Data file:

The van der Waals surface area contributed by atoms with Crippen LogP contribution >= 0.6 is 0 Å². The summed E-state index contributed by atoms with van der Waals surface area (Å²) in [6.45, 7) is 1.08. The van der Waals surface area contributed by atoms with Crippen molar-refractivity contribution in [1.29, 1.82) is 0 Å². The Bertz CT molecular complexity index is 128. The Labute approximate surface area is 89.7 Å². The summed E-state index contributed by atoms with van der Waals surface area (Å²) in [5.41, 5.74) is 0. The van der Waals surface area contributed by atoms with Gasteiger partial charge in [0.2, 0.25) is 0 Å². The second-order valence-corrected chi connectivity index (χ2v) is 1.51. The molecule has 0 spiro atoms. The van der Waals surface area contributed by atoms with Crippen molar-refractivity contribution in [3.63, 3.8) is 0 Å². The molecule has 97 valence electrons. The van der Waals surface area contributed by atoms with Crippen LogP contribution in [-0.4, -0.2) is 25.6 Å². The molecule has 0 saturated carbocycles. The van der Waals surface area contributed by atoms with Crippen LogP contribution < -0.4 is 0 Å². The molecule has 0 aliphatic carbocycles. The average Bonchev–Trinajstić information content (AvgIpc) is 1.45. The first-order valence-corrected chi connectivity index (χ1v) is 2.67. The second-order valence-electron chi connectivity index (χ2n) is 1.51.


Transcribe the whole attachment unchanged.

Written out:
The van der Waals surface area contributed by atoms with Crippen LogP contribution >= 0.6 is 0 Å². The summed E-state index contributed by atoms with van der Waals surface area (Å²) in [6.45, 7) is 1.08. The van der Waals surface area contributed by atoms with Crippen molar-refractivity contribution in [1.29, 1.82) is 0 Å². The Bertz CT molecular complexity index is 128. The Labute approximate surface area is 89.7 Å². The summed E-state index contributed by atoms with van der Waals surface area (Å²) in [5.41, 5.74) is 0. The van der Waals surface area contributed by atoms with Gasteiger partial charge in [0.2, 0.25) is 0 Å². The second-order valence-corrected chi connectivity index (χ2v) is 1.51. The molecule has 0 spiro atoms. The van der Waals surface area contributed by atoms with Crippen molar-refractivity contribution in [3.63, 3.8) is 0 Å². The molecule has 97 valence electrons. The van der Waals surface area contributed by atoms with Crippen LogP contribution in [-0.4, -0.2) is 25.6 Å². The molecule has 0 saturated carbocycles. The van der Waals surface area contributed by atoms with Crippen LogP contribution < -0.4 is 0 Å². The molecule has 0 aliphatic carbocycles. The average Bonchev–Trinajstić information content (AvgIpc) is 1.45. The first-order valence-corrected chi connectivity index (χ1v) is 2.67. The second-order valence-electron chi connectivity index (χ2n) is 1.51.